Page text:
My family went to Guatemala March 18th to 24th. We spent four days doing medical clinics-the first In San Andreas and the next three at the orphanage in Los Robles. We had read as much as we could about the health and struggles of those living in the Highlands but of course it is a different experience to see it first hand. We read from the World Health Organization and World Food Bank sites that over 80% of the Mayans living in the highlands are malnourished. We saw much evidence of that. Besides, heartbreaking story after story when a child would complain that their stomach hurt and they would say yes they eat but it was just a piece of bread or a tortilla in the past few days, there was also much physical evidence to support this is long standing. It isn't surprising that so many are anemic with the difficulty of getting enough iron-foods available to them are not fortified and meat is too expensive. This would leave the main sources of iron beans and green vegetables. Although many eat some beans they aren't able to get the necessary 10 mg a day. The frequent pregnancies have to leave the women who where likely anemic to start with even more anemic. Nearly everyone we examined had an elevated heart rate. Likely this is due to anemia and dehydration. There were other physical signs to confirm this problem of anemia. Virtually the only people we saw who didn't have an elevated heart rate were the women who were hypothyroid. The most likely cause is iodine deficiency. This is another thing that we don't have to think about but our thyroids need to work properly-it is added to salt in our country. We saw at least 20 women with obvious thyroid goiters-they also had many physical signs of hypothyroidism-fatigue, hair loss, decreased heart rate, skin rashes along with a feeling of hopelessness. I can't imagine trying to walk everywhere and take care of a large family when your metabolism is so slow as they said, "I feel like I can't even move, or get out of bed." We felt very lucky that with the exception of three adults with hypertension we were able to provide the medication or supplement that they needed. We brought about 200 courses of antibiotic treatment and were grateful that the Mercy ship had left several hundred more. We saw many people with infections that this medication will really make a difference. We saw several children with pneumonias. They had been unable to sleep and had difficulty eating because they were working so hard to breathe. They were likely malnourished before this infection hit but then with the fevers, cough and infection things had gotten worse. I wish we could have been there long enough to see what a difference it made but you would expect that there would be some difference within a day or two. We saw many women with bladder and kidney infections. Most of these women had been suffering with symptoms for years-all had symptoms for at least 6 months. It sounded like it had started initially in their bladder but by the time we saw them it had spread up to their kidney's causing increased fever and pain and the potential to spread into the bloodstream and cause an even more serious infection. These women likely felt better also within a day of starting antibiotics. One women had been suffering for several years. She explained that her husband had died and she had no way to get any help or medication. Everyone was very grateful. There were many also with common questions parents have about their children's growth and development. I was happy that there was much back and forth discussion. I wasn't just telling them what I thought, but, I would try to explain something and then they would have many questions. Dozens of children came by themselves to ask about things-some normal and others things that needed to be treated. We were able to meet with three teachers while we were there and talk with them about things we think they can do to improve the health of their students. We were happy that even with the large classes they have they seemed to know the families well. Many of the kids complained of feeling lightheaded and dizzy when they would play. For all of them, we saw that they were dehydrated and their blood pressures fell when they stood up. This would cause this symptoms. Drinking more water is a challenge since clean water is not readily available but it will help. We brought 120 lice combs from the National Pediculosis Foundation and these were much appreciated by the families we saw. We also saw many people with intestinal parasitic infections. We were able to treat this as well and also gave out 30+ bottles of Iodine which serves the dual purpose of purifying the water and replacing the iodine they need. We gave out thousands of iron supplements and over 3000 children's vitamins. We also have out 125 bottles of prenatal vitamins to women that were pregnant and or breasfeeding. Each bottle we gave out had enough supplements for at least 4 months. We went to a couple of pharmacies in Pana and learned that the cost of vitamins in Guatemala is about 5 times greater than what we had purchased in the states and also they were not as good-didn't have 100% of all the necessary micronutrients. We gave out a thousand or so calcium supplements and insufficient calcium intake is a big problem. Lack of refrigeration makes intake of cheese, milk, yogurt etc. almost nonexistent also with the high price. So, they do get some calcium from beans and some drink powdered milk. We saw several dozen people with frank rickets and most all the kids would complain of pains in their legs consistent with a lack of calcium. We handed out numbers the first three days that we had clinics. We had slips for 487 people. We treated extra people in many families and we saw at least 60-70 people on the day that we didn't count. Sister Cranney gave out vitamin and formula supplements for at least 50 more. On our day back, Pedro called and said about 30 people had shown up that day to be seen as well. The need is overwhelming but one person and family at a time we felt we were able to make some difference. For some, it was a better understanding of a chronic medical problem, or helping to arrange for follow up care, for others it was treatment of an acute medical problem or an explanation of what had or was happening to them. For all of them I have to think that our visit helped them know that their struggles aren't invisible. My kids had fun playing with their kids and so many things that happened brought home to me how similar things are around the world. They have the huge additional problem of malnutrition that puts them always on the edge and makes even somewhat minor problems big and the big health problems on top of malnutrition are huge. I will sign off now because I could write for days. The people were uniformly warm, gracious and kept saying God Bless You. I'm sure He will bless them. For our part we left multivitamins for at least 6 months for the feeding program. Nearly all the kids had huge problems with cavities. We are hoping to supplement fluoride as well-fluoride in our country has decreased the cavity rate by nearly 70%. We also want to add calcium supplementation to the multivitamins. Pedro, Gil and Dominga are doing a great job taking care of the kids at the orphanage. We know giving them the vitamins they need will help. They will feel better and do better in school etc. We are hoping this might also be a draw for others around the orphanage who haven't yet used their programs. We know people were excited about the vitamin supplementation and the new birthing center. Thanks for the opportunity and coordinating everything during our visit. Jerrilyn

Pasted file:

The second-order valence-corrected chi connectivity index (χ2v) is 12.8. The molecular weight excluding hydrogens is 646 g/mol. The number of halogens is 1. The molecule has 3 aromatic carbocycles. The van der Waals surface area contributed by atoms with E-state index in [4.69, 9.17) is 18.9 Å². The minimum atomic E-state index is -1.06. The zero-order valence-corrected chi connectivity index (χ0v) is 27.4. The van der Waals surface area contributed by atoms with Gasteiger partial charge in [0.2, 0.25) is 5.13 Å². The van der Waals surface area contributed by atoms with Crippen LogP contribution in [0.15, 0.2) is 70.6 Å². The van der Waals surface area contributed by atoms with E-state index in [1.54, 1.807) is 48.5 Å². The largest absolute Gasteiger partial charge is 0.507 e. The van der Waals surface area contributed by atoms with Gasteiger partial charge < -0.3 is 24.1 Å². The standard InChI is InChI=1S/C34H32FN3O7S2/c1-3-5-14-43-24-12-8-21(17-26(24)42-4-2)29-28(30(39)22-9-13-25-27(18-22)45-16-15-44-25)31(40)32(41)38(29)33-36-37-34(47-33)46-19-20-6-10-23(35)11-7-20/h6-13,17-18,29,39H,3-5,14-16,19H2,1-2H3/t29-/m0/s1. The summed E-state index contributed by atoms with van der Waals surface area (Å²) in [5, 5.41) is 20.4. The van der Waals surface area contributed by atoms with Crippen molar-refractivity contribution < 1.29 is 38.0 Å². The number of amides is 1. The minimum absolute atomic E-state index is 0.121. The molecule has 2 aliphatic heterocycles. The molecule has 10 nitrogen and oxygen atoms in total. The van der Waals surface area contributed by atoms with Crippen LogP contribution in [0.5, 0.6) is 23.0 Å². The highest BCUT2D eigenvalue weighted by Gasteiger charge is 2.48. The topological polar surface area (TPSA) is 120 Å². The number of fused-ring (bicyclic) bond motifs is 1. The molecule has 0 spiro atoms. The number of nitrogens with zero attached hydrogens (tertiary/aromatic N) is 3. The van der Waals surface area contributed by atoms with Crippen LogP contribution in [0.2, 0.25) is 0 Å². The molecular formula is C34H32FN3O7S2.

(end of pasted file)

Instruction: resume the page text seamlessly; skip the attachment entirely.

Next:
Here are the pictures that gregg her husband sent.